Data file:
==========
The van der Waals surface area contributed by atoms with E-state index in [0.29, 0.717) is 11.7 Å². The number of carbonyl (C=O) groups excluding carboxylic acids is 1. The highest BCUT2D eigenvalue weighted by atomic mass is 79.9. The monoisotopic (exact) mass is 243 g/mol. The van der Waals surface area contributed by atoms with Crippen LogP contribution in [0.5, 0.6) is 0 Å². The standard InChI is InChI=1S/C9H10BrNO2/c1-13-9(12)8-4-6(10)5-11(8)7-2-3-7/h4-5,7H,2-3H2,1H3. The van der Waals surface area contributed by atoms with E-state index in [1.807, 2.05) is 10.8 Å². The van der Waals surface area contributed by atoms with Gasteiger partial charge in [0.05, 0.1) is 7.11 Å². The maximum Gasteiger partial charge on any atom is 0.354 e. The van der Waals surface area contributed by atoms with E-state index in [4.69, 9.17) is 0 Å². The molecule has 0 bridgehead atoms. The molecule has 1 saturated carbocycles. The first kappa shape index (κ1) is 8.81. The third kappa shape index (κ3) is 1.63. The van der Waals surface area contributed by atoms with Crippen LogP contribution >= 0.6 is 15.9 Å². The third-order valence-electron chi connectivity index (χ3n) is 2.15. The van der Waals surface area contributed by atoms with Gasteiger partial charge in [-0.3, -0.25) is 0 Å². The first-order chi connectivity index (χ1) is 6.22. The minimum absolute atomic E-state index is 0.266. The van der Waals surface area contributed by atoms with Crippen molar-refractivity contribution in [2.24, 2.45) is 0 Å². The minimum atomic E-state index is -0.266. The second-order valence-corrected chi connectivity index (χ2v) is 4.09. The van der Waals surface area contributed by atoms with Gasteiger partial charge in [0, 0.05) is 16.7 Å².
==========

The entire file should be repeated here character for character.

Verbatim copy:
The van der Waals surface area contributed by atoms with E-state index in [0.29, 0.717) is 11.7 Å². The number of carbonyl (C=O) groups excluding carboxylic acids is 1. The highest BCUT2D eigenvalue weighted by atomic mass is 79.9. The monoisotopic (exact) mass is 243 g/mol. The van der Waals surface area contributed by atoms with Crippen LogP contribution in [0.5, 0.6) is 0 Å². The standard InChI is InChI=1S/C9H10BrNO2/c1-13-9(12)8-4-6(10)5-11(8)7-2-3-7/h4-5,7H,2-3H2,1H3. The van der Waals surface area contributed by atoms with E-state index in [1.807, 2.05) is 10.8 Å². The van der Waals surface area contributed by atoms with Gasteiger partial charge in [0.05, 0.1) is 7.11 Å². The maximum Gasteiger partial charge on any atom is 0.354 e. The van der Waals surface area contributed by atoms with E-state index in [4.69, 9.17) is 0 Å². The molecule has 0 bridgehead atoms. The molecule has 1 saturated carbocycles. The first kappa shape index (κ1) is 8.81. The third kappa shape index (κ3) is 1.63. The van der Waals surface area contributed by atoms with Crippen LogP contribution >= 0.6 is 15.9 Å². The third-order valence-electron chi connectivity index (χ3n) is 2.15. The van der Waals surface area contributed by atoms with Gasteiger partial charge in [-0.3, -0.25) is 0 Å². The first-order chi connectivity index (χ1) is 6.22. The minimum absolute atomic E-state index is 0.266. The van der Waals surface area contributed by atoms with Crippen molar-refractivity contribution in [2.24, 2.45) is 0 Å². The minimum atomic E-state index is -0.266. The second-order valence-corrected chi connectivity index (χ2v) is 4.09. The van der Waals surface area contributed by atoms with Gasteiger partial charge in [0, 0.05) is 16.7 Å².